Abortions are common in the United States, with an average of 3 out of 10 women in the United States having an abortion by age 45. There are two types: the abortion pill (also known as a medical abortion) and a surgical abortion. Women can take the abortion pill up until they reach 10 weeks of pregnancy. Beyond this time, a surgical abortion remains an option.

Whether you undergo a surgical abortion or take the abortion pill, it’s important to take care of yourself following the procedure. Abortions that take place under the care of a licensed medical professional within a clinic are generally safe procedures with few complications. However, many women will experience some side effects, including abdominal cramps, light vaginal bleeding, nausea, sore breasts, and fatigue.

Many women will experience bleeding after an abortion. During this time period, you may experience days with light to heavy spotting.

It’s also normal to pass blood clots, though passing large clots (the size of a golf ball) for more than two hours is not normal.

Consistent heavy bleeding is defined as going through two or more maxi pads in one hour, or bleeding heavily for 12 hours or more. This may be a sign of complications, and especially so if the blood is bright red after the first 24 hours post-abortion, as compared to a darker red, or if it accompanies a stabbing, persistent pain.

After both types of abortion procedures, it’s typically advised that you wait about two weeks before having sex or inserting anything vaginally. This reduces the risk of infection, and is an important part of post-abortion care.

If you have unprotected sex following an abortion, call your doctor or local clinic and ask what measures you can take to prevent pregnancy.

If you suddenly experience sharp pain during sex after an abortion, call your local clinic for advice. If they believe it’s not an emergency, they may still schedule you for a follow-up.

Normal side effects after an abortion include:

  • abdominal cramps
  • light vaginal bleeding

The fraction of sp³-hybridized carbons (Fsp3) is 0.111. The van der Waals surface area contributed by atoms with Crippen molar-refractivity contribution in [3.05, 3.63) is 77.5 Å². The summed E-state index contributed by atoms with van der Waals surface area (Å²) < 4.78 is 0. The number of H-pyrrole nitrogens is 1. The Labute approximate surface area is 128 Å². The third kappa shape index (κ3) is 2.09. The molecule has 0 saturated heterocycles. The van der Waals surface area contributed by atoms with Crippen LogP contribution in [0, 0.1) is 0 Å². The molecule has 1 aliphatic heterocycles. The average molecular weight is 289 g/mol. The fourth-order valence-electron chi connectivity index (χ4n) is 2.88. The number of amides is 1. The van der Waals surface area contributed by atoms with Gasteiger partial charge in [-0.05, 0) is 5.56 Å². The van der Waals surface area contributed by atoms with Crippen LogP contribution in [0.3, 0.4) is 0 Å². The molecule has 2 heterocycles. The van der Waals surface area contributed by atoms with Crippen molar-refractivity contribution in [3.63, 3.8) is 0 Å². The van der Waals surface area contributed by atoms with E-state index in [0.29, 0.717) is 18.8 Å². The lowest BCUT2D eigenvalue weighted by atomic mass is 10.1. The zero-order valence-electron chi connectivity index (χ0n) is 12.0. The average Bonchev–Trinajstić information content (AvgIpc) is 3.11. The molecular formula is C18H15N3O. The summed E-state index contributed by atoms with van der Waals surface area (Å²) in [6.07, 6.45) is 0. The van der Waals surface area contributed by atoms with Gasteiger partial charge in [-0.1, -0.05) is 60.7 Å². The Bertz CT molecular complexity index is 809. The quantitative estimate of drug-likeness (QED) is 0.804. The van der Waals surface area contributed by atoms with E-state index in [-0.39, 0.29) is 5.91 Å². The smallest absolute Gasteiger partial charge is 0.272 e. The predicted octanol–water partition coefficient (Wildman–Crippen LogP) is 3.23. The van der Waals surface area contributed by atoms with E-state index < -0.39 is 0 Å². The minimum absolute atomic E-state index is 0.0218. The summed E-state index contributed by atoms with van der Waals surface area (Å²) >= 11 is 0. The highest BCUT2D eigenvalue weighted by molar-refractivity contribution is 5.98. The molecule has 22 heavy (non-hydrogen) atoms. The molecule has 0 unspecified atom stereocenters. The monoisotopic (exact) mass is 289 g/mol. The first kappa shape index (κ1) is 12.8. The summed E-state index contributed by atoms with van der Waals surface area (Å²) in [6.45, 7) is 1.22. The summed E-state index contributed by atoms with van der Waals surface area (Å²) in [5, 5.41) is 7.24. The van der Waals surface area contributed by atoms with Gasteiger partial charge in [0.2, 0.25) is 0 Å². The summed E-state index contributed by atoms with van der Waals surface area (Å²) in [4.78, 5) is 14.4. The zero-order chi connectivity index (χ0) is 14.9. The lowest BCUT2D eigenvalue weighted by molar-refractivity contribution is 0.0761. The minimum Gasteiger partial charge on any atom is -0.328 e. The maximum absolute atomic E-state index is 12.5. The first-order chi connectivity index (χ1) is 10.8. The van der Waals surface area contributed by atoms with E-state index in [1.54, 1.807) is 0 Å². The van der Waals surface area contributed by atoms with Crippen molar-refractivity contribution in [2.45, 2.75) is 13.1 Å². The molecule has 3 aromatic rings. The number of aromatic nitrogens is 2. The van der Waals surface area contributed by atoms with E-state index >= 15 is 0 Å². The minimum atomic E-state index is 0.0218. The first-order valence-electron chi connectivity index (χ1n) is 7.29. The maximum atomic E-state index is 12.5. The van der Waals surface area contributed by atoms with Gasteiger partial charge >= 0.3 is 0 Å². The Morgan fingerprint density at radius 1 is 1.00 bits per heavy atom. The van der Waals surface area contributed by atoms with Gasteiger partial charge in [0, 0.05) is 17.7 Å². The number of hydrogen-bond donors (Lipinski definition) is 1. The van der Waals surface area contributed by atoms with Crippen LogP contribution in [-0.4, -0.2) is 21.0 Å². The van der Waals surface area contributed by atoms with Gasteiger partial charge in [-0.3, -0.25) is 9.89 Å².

• nausea and vomiting
  • sore breasts
  • fatigue

While both medical and surgical abortions are generally considered to be safe, they can sometimes result in serious complications.

One of the most common complications is infection. This can be caused by incomplete abortion or exposure to bacteria vaginally, such as by having sex too soon. You can reduce the risk of infection by waiting to have sex and using pads instead of tampons.

Symptoms of infections include strong-smelling vaginal discharge, fever, and severe pelvic pain. Untreated infections can result in pelvic inflammatory disease, so call your doctor for treatment as soon as you notice symptoms.

Other potential complications that a woman may experience from or after an abortion include:

  • Incomplete or failed abortion, in which the fetus is still viable or was not fully evacuated from the womb. This can cause serious medical complications.
  • Uterine perforation, which has symptoms of severe abdominal pain, bleeding, and fever.
  • Septic shock, which has symptoms that include fever, chills, abdominal pain, and low blood pressure.

Some symptoms can indicate an emergency complication stemming from your abortion. If you experience any of these symptoms, seek emergency medical care:

  • fever
  • excessively heavy bleeding (as discussed above)
  • strong-smelling vaginal discharge
  • chills
  • severe abdominal pain

After your abortion, your doctor or clinic will provide you with specific after-care instructions. Sometimes this isn’t enough to reduce unpleasant side effects.

To reduce side effects and increase your comfort after an abortion, you can:

  • Use heating pads, which can ease cramps.
  • Stay hydrated, especially if you’re experiencing vomiting or diarrhea.
  • Have a support system in place, as some women experience emotional changes from the drastic hormone shift.
  • If possible, plan on staying in for a day or two, so that you can rest and recover in the comfort of your own home.
  • Take medication like ibuprofen to lessen cramps and pain.
  • Massage your abdomen at the site of the cramps.
  • Wear a tight-fitting bra to relieve breast tenderness.

You can get pregnant almost immediately after having an abortion, so you must use contraception right away to avoid pregnancy.

If you don’t start contraception immediately after the abortion, wait to have sex until you’ve completed your first week of the contraceptive or use backup contraception like condoms. If your doctor inserted an IUD, it will start to prevent pregnancy immediately, though you should still wait two weeks to prevent serious infections.

Q:

Is it OK to use a tampon when experiencing light bleeding after an abortion?

A:

Light bleeding is a common occurrence after an abortion. Spotting can last for up to a few weeks. While it may be tempting to use a tampon as you usually do during periods, it’s important to avoid using them in the period immediately following the abortion — a conservative rule of thumb is for the first two weeks. You’ll want to avoid putting anything in the vagina during this time to decrease the risk of developing infection, which in severe cases could lead to life-threatening complications. A safer alternative would be to use a pad.

Euna Chi, MDAnswers represent the opinions of our medical experts. All content is strictly informational and should not be considered medical advice.

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